Fodder for thought
A recent study shows the slow adoption of conservation agriculture practices in sub-Saharan Africa, despite their multiple benefits for smallholder farmers. In Zimbabwe, it is estimated that no more than 2.5% of cropland is cultivated under conservation agriculture principles.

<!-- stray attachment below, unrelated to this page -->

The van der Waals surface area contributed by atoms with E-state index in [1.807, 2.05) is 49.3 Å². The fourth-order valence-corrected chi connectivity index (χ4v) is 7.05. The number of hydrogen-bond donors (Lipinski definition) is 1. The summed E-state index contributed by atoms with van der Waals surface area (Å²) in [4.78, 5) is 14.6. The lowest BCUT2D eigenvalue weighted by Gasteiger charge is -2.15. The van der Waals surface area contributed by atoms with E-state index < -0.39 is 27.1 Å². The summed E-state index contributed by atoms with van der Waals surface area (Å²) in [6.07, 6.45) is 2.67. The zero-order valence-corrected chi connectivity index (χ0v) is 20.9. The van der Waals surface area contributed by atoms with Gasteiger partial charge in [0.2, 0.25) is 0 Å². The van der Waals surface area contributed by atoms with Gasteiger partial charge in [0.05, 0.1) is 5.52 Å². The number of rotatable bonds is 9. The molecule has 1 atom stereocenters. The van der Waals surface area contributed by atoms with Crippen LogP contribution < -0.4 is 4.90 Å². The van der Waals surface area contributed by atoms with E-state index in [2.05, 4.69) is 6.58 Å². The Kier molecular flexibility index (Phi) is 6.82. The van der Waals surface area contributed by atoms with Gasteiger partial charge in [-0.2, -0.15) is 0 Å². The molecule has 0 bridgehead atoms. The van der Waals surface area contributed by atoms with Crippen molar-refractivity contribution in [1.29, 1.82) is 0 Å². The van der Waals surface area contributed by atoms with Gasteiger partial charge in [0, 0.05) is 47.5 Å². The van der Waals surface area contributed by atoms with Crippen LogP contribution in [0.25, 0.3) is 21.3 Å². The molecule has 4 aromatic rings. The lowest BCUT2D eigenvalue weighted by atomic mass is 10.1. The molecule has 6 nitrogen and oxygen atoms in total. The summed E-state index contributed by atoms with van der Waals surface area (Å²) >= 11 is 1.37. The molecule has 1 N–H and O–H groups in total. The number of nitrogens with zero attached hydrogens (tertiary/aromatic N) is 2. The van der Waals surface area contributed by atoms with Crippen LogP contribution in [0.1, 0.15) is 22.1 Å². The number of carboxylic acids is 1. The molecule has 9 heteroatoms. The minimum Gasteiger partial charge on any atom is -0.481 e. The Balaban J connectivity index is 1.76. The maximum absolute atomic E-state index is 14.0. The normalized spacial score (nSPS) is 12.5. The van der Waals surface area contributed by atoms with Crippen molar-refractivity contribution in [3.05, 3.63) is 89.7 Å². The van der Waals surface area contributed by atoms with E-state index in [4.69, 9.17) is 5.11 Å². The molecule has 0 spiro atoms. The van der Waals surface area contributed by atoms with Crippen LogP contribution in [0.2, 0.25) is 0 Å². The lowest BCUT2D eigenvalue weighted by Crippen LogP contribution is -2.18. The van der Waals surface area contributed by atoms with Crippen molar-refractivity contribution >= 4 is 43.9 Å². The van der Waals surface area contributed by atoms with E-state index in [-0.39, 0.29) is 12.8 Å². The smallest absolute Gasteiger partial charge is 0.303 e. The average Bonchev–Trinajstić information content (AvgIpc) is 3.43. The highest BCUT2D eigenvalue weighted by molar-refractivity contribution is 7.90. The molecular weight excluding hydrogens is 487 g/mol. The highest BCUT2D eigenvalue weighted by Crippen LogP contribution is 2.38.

One of the constraints is the lack of appropriate machinery and tools that reduce drudgery. “Addressing a wide set of complementary practices, from nutrient and weed management and judicious choice of crop varieties to labor demand, is key to making conservation agriculture profitable and feasible for a greater number of farmers,” said Christian Thierfelder, Principal Scientist at the International Maize and Wheat Improvement Center (CIMMYT).